Hamouz, P., Hamouzová, K., Novotná K.
Herbicides provide a low-cost solution for protecting crops from significant yield losses. If weed infestations are below damage thresholds, however, then herbicide application is unnecessary and can even lead to yield loss. A small-plot field trial was conducted to examine the effect of herbicides on winter wheat yields. Weeds were removed manually from the trial area before herbicide application. Twenty-four treatments were tested in four replications. Treatment 1 consisted of an untreated weed-free control, whereas the other treatments comprised applications of the following herbicides and their combinations: metsulfuron-methyl + tribenuron-methyl (4.95 + 9.99 g ha-1), pinoxaden (30 g ha-1), fluroxypyr (175 g ha-1), and clopyralid (120 g ha-1). Water (250 l ha-1) or a urea-ammonium nitrate fertilizer solution (UAN, 120.5 l ha-1) was used as the herbicide carrier. Crop injury 30 days after treatment and yield loss were recorded. Results showed minor crop injury by herbicides and their combinations when applied without UAN and moderate injury caused by UAN in combination with herbicides. Yield losses reached 5.3% and 4.3% in those treatments where all of the tested herbicides were applied with and without UAN, respectively. The effect of all treatments on crop yield was, however, statistically insignificant (P = 0.934).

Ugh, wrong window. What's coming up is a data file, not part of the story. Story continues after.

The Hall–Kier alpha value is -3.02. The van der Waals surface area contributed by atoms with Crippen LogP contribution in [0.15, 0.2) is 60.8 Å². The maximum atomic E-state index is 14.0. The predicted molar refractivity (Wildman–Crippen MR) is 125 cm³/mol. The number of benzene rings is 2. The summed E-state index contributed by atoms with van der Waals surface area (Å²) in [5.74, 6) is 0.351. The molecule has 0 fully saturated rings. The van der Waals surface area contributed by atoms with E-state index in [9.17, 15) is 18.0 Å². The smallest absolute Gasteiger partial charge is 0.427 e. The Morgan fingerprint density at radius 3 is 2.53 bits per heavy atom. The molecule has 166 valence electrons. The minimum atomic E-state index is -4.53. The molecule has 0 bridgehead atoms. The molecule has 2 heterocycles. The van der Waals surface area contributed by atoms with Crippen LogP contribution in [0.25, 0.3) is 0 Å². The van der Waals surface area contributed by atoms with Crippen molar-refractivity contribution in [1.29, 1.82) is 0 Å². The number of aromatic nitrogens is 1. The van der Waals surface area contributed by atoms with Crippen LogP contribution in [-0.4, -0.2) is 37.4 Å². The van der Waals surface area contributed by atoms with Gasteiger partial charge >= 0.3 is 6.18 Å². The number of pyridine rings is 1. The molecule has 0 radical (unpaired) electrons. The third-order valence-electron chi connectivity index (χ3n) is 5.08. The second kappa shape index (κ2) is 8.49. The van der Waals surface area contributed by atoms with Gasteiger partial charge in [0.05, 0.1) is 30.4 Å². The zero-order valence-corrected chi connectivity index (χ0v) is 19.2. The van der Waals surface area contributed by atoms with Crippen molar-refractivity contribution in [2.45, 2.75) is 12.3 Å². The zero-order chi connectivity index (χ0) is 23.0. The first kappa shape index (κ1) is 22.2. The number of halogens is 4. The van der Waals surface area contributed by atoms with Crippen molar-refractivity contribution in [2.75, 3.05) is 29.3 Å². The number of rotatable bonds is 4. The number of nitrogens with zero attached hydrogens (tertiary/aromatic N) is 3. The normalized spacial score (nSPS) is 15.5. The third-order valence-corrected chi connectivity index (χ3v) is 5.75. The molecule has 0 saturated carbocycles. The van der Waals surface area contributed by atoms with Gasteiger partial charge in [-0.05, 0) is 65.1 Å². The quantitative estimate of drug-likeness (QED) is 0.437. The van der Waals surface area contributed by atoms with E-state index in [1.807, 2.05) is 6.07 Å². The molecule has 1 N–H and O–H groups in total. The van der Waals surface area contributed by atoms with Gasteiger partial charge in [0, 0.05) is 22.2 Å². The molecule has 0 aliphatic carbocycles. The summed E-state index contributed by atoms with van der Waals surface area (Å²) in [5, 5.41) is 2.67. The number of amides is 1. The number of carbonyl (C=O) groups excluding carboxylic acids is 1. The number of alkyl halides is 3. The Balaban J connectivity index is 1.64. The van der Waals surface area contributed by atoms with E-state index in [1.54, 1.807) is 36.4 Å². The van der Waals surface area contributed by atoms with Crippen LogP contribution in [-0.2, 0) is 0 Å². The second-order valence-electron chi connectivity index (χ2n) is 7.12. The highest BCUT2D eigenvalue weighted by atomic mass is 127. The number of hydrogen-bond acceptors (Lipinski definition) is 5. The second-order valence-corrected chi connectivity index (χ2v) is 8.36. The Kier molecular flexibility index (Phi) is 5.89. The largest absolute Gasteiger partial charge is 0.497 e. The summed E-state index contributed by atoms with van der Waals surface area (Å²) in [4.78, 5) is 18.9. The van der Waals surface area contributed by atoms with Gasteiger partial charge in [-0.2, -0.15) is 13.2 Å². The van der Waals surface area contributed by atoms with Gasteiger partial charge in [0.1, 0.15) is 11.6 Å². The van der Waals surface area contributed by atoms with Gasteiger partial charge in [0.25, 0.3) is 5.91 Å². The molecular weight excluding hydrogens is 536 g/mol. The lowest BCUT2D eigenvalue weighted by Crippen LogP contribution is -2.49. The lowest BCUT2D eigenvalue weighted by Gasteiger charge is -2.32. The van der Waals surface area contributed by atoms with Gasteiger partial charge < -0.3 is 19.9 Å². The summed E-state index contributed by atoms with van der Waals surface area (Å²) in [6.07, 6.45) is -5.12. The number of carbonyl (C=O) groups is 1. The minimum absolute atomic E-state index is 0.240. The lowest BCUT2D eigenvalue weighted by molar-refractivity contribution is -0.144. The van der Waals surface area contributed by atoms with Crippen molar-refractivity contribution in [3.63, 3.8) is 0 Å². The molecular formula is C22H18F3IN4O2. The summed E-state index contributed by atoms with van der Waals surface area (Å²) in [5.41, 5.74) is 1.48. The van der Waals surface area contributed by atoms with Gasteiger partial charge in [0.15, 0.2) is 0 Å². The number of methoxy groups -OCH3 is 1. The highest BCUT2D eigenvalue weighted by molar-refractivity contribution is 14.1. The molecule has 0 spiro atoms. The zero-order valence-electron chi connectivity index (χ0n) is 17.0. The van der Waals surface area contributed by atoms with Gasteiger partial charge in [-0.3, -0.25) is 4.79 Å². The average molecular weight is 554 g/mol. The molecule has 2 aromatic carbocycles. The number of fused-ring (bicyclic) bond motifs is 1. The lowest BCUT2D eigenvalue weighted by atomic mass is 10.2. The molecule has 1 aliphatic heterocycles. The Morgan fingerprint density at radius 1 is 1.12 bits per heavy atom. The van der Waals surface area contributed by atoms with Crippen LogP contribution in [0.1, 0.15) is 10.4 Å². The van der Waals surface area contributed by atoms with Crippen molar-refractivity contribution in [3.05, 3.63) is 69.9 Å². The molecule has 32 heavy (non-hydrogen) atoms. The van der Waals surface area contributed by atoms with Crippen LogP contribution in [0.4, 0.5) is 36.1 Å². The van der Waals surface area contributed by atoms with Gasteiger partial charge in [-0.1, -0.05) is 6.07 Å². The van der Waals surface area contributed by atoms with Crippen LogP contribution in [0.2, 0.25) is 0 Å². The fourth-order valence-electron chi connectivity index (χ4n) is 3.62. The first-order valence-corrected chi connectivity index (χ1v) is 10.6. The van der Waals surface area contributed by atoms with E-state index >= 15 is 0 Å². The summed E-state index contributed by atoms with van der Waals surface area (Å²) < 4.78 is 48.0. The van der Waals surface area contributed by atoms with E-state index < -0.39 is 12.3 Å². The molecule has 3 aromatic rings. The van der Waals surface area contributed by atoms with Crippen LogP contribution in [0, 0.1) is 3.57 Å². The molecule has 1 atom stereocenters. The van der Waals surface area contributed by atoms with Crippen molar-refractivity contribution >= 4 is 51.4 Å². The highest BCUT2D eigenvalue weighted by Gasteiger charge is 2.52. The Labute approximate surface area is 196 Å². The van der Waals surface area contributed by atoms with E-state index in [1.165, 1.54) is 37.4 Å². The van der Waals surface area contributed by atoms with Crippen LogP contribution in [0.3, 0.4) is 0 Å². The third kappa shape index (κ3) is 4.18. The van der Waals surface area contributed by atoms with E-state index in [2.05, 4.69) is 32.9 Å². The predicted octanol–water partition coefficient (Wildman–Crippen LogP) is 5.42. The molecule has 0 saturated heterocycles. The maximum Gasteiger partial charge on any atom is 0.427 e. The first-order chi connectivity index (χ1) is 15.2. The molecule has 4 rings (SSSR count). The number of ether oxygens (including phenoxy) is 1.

weed control; herbicides; phytotoxicity; cereals; yield loss